Lagrasse, in the heart of the Corbières appellation in Languedoc. This is the home of Pech-Latt, which in Occitan means ‘on the top of a wide hill’, a nod to the vast swathes of rolling land that unfurl around the estate. Its location is 150 metres above sea level, in the midst of a natural amphitheatre ringed by hills and moorland, at the foot of Mount Alaric. Here, in the undulating terrain with its limestone and red marl soils, Marc-Simon Boyer took over management of the estate in 2021. “I was attracted to the outstanding vineyard sites and by the earth-friendly pledge made because Pech-Latt is one of the region’s organic trailblazers – it has been certified since 1991!” Of the 160 hectares, just over 10 are set aside for Mourvèdre and its growth is exponential. “We want to showcase it because it makes a major contribution to blends with its acidity and ability to structure the wines, but its qualities need to be channelled”, explains the estate manager. A case in point is the Mourvèdre-dominant, sulphite-free label ‘L’Ile Ardente’, literally ‘fiery island’. The replanting programme for the variety is gathering pace, with two hectares planted last year and a further one this year. “There is absolutely no doubt that the varietal has enhancing qualities, but it needs to be closely watched, right from bud-burst”, he adds. “It is also prone to Esca, which causes high levels of die-back which is why we have decided to lift the canopy in the future. Pruning is also important – the clusters need to be protected by leaving some good leaves. It is a grape variety that needs great exposure to sunshine and soils near water for it to reach peak ripeness”. Once all these criteria have been met on stable soils, Mourvèdre then performs in terms of acidity, velvety characters and liquoricy aromas. “What can be disconcerting is its development”, continues Boyer. “You don’t necessarily know what it will be like after a few years’ ageing”. That’s the untameable side, like a child reaching adolescence whose personality is all-set to change dramatically. “But that’s also what makes it so appealing”, concludes Boyer.
Harvesting at Château Pech-Latt.
Marc-Simon Boyer joined Pech-Latt as manager in 2021.
Le Cellier des Princes: a little place on the throne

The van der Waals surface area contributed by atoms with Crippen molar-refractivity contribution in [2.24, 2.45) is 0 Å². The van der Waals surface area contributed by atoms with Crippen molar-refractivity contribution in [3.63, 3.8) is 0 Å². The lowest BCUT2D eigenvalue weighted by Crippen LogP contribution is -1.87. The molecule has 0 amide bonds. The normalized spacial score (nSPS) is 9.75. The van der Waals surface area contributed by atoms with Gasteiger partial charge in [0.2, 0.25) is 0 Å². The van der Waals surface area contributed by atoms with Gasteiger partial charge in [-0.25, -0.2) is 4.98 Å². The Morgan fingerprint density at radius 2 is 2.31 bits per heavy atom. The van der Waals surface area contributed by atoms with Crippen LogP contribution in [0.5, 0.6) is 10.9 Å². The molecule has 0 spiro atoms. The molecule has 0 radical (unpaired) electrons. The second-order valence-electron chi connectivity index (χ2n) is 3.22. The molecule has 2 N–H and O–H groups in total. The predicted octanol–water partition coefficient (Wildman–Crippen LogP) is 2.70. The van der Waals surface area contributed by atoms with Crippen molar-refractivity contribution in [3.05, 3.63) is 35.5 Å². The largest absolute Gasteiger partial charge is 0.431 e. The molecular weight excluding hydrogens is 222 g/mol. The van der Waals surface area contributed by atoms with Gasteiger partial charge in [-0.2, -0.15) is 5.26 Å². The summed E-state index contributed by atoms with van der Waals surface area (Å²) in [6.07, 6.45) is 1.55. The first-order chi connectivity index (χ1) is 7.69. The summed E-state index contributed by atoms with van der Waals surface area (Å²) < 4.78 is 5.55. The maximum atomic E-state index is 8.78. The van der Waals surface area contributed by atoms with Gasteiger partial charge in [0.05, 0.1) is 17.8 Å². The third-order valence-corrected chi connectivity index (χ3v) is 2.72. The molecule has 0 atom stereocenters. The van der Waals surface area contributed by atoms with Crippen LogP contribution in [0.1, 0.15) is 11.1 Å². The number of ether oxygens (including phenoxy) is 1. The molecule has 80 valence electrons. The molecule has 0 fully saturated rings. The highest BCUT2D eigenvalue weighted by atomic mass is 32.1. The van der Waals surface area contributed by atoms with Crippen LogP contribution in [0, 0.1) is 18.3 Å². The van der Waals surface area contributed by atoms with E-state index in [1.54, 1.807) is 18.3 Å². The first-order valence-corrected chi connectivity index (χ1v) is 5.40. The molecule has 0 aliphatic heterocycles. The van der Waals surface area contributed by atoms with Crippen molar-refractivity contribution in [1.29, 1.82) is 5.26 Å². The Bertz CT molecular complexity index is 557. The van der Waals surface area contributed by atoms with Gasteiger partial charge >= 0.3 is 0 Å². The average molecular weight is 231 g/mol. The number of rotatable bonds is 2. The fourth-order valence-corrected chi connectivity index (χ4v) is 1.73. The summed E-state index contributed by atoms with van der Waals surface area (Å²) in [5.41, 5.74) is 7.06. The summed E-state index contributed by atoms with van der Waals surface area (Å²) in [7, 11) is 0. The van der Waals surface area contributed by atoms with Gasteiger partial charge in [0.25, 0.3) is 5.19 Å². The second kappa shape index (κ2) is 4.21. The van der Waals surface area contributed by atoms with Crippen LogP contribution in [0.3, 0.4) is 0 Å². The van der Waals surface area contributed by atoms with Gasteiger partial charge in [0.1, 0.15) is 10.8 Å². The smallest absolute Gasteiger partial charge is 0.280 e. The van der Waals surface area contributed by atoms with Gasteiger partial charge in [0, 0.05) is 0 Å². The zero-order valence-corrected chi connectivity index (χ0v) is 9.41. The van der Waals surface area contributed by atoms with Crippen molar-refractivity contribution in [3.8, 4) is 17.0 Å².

As you pass through Courthézon, it is impossible to miss the huge cellar door facilities at the side of the legendary National 7 highway. The only producers’ group in Châteauneuf-du-Pape, Cellier des Princes was established in 1925 and is an institution in the Vaucluse department. With 600 hectares under vine, over one hundred member growers and approximately 2 million bottles labelled as appellations or growths, the co-operative does not go unnoticed. That is particularly true since it launched a full-fledged strategic revolution in 2005, choosing to drastically reduce the volume of bulk sales to create its own brand. Thierry Ferley joined the winery fifteen years ago, just as this change of direction was in its early stages: “The momentum is good and a fair number of new growers have joined across the appellations, like Vacqueyras, Cairanne, Rasteau and Gigondas”. As the winemaker, he supervises the technical procedures, from harvesting to bottling, so when asked about Mourvèdre, he isn’t short of things to say. “In an era of climate change, its late bud-burst is definitely a bonus and it really does tend to bring a different tone to the wines in blends. More importantly, if it is properly handled at the start of the winemaking process, it brings down the sugar level and alcohol content and adds more acidity”. From a vineyard perspective, though, there is a downside: “It’s a grape variety that likes heat but suffers from drought, so you have to be careful not to plant it on soils that are too prone to drought”, he adds. On the pebble-strewn soils that are the hallmark of Châteauneuf-du-Pape, which act as sponges and regulate water supplies, or on deeper sandy soils, Mourvèdre performs well. “You have to remember to prune it quite short, though, as it does not deal with high yields well”, continues Ferley. Accounting for just 4% of the co-operative’s acreage, Mourvèdre is not a widespread grape variety, but it does have its followers, particularly in Rasteau. “Its reductive side is very complementary to Grenache which is oxidative and it allows it to age well”. One example is the Domaine Le Mourre label, originally a single varietal Grenache where the co-operative winegrower decided to add 10 to 15% Mourvèdre to smooth out the aromatics towards garrigue, pepper and black fruits.
Thierry Ferley, the winemaker at Cellier des Princes.
Châteauneuf-du-Pape’s famous pebble-strewn soils.
Terre d'Expression: Occitan expertise